Traces of true paleo diet emerge from muck in northern Israel
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Traces of true paleo diet emerge from muck in northern Israel

A new study by Israeli archaeologists reveals diverse plant diet, adventurous eating of our ancestors 780,000 years ago

Ilan Ben Zion, a reporter at the Associated Press, is a former news editor at The Times of Israel. He holds a Masters degree in Diplomacy from Tel Aviv University and an Honors Bachelors degree from the University of Toronto in Near and Middle Eastern Civilizations, Jewish Studies, and English.

Want to dump the hype and take up an authentic paleo diet? Archaeologists from Israel have a grocery list 780,000 years old.

Until recently, archaeologists scarcely knew what early humans’ diets consisted of, but a new study by scientists at several Israeli universities has cataloged a wide array of edible plants found at an archaeological site continuously inhabited by humans for over 50,000 years during the Pleistocene era.

Most of what scientists know about ancient human diets deep in prehistory comes from the bones left over from meals found at archaeological sites. Animal proteins have a clear bias because bone and shell survive. What vegetables they ate was less clear: plant matter decomposes and is rarely preserved over millennia.

The plant remains found at Gesher Banot Ya’akov in northern Israel, which include 55 different types of fruits, seeds, nuts, roots and vegetables, are the “earliest known archive of food plants,” according to the authors of the paper published Monday in Proceedings of the National Academy of Sciences.

The site dates to the Achuelean period, around 780,000 years ago, making the people who ate these plants your relatives 39,000 generations distant, give or take.

Tiny grape pip, Vitis sylvestris from 780,000 ago. (Credit: Yoel Melamed)
Tiny grape pip, Vitis sylvestris from 780,000 ago. (Credit: Yoel Melamed)

The researchers from Bar-Ilan University, Tel Aviv University, University of Haifa and Hebrew University studied over 100,000 fragments, of which more than 22,000 were fruits and seeds.

The discovery was the culmination of decades of examining tiny fragments of material unearthed from the prehistoric shoreline of the ancient predecessor of Hula Lake. The waterlogged soil of the lake, which flooded and shrank regularly over the eons, helped preserve the tiny remnants of organic material.

Analysis of the plants shows that our hominin ancestors — in this case likely Homo erectus — consumed a “huge array of sources” of food, many of which were “totally different from the point of origin,” Naama Goren-Inbar of Hebrew University, one of the co-authors of the paper, told The Times of Israel.

Excavations in the waterlogged prehistoric site of Gesher Benot Ya'aqov. (Credit: Naama Goren-Inbar)
Excavations in the waterlogged prehistoric site of Gesher Benot Ya’aqov. (Credit: Naama Goren-Inbar)

The remnants were just part of a “broad spectrum diet” that was likely supplemented by animal protein from “fish, amphibians, reptiles, birds, mammals, such as fallow deer, elephants, and various aquatic and terrestrial invertebrates.”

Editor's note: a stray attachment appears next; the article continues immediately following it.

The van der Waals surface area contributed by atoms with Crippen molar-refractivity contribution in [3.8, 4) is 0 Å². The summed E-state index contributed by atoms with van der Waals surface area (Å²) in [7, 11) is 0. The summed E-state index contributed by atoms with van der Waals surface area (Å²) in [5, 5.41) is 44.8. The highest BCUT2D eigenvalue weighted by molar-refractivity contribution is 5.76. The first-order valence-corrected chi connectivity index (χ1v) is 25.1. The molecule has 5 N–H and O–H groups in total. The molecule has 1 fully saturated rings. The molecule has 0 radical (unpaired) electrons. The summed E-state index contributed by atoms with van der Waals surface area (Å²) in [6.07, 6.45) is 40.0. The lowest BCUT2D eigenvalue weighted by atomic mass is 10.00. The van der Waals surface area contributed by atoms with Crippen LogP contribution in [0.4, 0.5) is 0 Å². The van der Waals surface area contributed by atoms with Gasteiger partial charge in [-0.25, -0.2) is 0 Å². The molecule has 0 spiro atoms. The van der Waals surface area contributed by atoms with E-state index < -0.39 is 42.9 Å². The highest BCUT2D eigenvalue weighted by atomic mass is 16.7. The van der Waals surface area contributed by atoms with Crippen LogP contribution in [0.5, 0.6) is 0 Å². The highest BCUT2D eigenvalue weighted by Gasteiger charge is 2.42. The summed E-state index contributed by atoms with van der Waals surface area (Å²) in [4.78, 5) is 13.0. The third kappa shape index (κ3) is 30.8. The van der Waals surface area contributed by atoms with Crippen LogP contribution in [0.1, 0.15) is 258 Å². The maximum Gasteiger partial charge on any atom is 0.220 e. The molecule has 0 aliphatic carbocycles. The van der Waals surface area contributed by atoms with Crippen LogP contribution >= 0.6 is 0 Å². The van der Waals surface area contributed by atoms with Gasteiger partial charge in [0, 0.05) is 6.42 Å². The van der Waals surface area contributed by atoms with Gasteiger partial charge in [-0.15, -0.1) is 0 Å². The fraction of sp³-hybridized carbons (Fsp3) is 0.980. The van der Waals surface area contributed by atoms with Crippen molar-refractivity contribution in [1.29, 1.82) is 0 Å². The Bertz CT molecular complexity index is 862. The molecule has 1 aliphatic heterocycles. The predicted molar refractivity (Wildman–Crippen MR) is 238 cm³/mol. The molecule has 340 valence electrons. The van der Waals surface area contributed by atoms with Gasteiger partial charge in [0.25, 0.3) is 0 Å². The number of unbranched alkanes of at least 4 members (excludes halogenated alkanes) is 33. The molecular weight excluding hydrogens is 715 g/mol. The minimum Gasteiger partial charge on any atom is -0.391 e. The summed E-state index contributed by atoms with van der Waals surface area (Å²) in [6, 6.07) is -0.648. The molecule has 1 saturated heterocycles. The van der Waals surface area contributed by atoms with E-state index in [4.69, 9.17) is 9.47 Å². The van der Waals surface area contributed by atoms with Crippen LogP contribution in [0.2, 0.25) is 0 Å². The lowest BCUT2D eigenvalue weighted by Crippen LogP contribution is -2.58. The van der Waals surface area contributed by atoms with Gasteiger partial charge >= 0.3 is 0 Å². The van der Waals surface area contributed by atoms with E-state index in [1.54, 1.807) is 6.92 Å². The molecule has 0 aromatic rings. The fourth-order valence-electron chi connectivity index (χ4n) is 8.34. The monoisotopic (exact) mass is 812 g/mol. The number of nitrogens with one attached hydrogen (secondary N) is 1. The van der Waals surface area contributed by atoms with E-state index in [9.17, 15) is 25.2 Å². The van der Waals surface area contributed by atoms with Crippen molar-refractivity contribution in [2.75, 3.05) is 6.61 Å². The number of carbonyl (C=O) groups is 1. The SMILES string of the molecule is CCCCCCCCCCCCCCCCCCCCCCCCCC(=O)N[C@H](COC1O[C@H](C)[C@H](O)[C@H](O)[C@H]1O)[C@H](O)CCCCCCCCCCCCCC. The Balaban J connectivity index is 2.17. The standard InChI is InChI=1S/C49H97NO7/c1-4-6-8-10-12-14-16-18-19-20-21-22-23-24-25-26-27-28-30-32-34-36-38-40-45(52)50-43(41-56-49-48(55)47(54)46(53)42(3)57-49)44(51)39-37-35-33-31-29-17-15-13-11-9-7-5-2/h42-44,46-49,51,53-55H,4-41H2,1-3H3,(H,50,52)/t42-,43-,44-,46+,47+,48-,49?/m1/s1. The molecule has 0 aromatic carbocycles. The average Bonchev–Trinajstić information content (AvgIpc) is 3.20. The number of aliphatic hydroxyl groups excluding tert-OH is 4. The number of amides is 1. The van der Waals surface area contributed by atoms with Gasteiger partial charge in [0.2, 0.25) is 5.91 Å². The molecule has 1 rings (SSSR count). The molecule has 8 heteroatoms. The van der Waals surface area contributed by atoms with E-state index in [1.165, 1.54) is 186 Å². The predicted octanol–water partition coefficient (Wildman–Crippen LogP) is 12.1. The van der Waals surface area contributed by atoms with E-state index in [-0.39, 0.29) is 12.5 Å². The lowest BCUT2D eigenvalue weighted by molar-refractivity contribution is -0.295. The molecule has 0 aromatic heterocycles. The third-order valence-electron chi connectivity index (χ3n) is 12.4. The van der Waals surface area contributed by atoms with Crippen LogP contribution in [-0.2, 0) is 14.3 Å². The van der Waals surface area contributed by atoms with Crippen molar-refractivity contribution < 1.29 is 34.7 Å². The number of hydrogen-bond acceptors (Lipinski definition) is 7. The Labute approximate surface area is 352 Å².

The flora found included acorns, grapes, water chestnuts, almonds, pears and raspberries, to mention a handful.

The starchy white seeds of Euryale ferox, also known as the gorgon nut, were among the most numerous. “These are water nuts that are extremely nutritious,” Goren-Inbar said. Previous studies indicated the gorgon nut could have been popped like corn (which is still done today in India).

Collection of 780,000 year old remains of edible plants. (Credit: Yoel Melamed)
Collection of 780,000 year old remains of edible plants. (Credit: Yoel Melamed)

Having left Africa through the Levantine corridor, modern day Israel, the Palestinian territories, Jordan, Syria and Lebanon, Homo erectus and Homo sapiens encountered new plants and animals indigenous to the Mediterranean.

“Our results change previous notions of paleo diet and shed light on hominin abilities to adjust to new environments and exploit different flora, facilitating population diffusion, survival, and colonization beyond Africa,” the authors of the study wrote.

“The fact that we have evidence of consumption and utilization and knowledge of these species means that the power of adaptability of these hominins was quite sophisticated,” Goren-Inbar said.

Moreover, evidence of the use of controlled fire at the site over a decade ago, coupled with the discovery of plants inedible or toxic unless heated, indicates these people must have been cooking their vegetables.

“Once you have control over fire, you can have more edible plants than without the fire, because you get rid of all the tannins and all the poisonous components that exist in some of the plants that they consumed,” Goren-Inbar said.

While no hominin remains have been found at Gesher Benot Ya’aqov, archaeologists found a bounty of stone tools.

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